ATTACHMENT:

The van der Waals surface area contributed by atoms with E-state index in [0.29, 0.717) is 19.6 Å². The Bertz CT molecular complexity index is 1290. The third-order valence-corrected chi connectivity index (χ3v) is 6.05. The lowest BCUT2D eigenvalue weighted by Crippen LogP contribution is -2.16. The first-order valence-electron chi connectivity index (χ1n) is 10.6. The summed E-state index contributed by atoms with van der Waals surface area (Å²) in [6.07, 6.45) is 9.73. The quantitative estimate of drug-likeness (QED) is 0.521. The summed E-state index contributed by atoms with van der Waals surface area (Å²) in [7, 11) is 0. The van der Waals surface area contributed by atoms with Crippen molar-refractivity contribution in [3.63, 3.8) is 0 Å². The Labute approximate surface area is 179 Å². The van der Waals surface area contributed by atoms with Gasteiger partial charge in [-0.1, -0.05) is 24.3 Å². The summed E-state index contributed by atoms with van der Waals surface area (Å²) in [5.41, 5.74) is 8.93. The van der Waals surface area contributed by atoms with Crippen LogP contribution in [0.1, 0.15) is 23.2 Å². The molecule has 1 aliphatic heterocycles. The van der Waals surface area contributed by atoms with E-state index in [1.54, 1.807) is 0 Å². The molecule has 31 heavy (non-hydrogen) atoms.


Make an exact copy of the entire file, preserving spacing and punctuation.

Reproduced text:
The van der Waals surface area contributed by atoms with E-state index in [0.29, 0.717) is 19.6 Å². The Bertz CT molecular complexity index is 1290. The third-order valence-corrected chi connectivity index (χ3v) is 6.05. The lowest BCUT2D eigenvalue weighted by Crippen LogP contribution is -2.16. The first-order valence-electron chi connectivity index (χ1n) is 10.6. The summed E-state index contributed by atoms with van der Waals surface area (Å²) in [6.07, 6.45) is 9.73. The quantitative estimate of drug-likeness (QED) is 0.521. The summed E-state index contributed by atoms with van der Waals surface area (Å²) in [7, 11) is 0. The van der Waals surface area contributed by atoms with Crippen molar-refractivity contribution in [3.63, 3.8) is 0 Å². The Labute approximate surface area is 179 Å². The van der Waals surface area contributed by atoms with Gasteiger partial charge in [-0.1, -0.05) is 24.3 Å². The summed E-state index contributed by atoms with van der Waals surface area (Å²) in [5.41, 5.74) is 8.93. The van der Waals surface area contributed by atoms with Crippen LogP contribution in [0.1, 0.15) is 23.2 Å². The molecule has 1 aliphatic heterocycles. The van der Waals surface area contributed by atoms with E-state index in [1.54, 1.807) is 0 Å². The molecule has 31 heavy (non-hydrogen) atoms.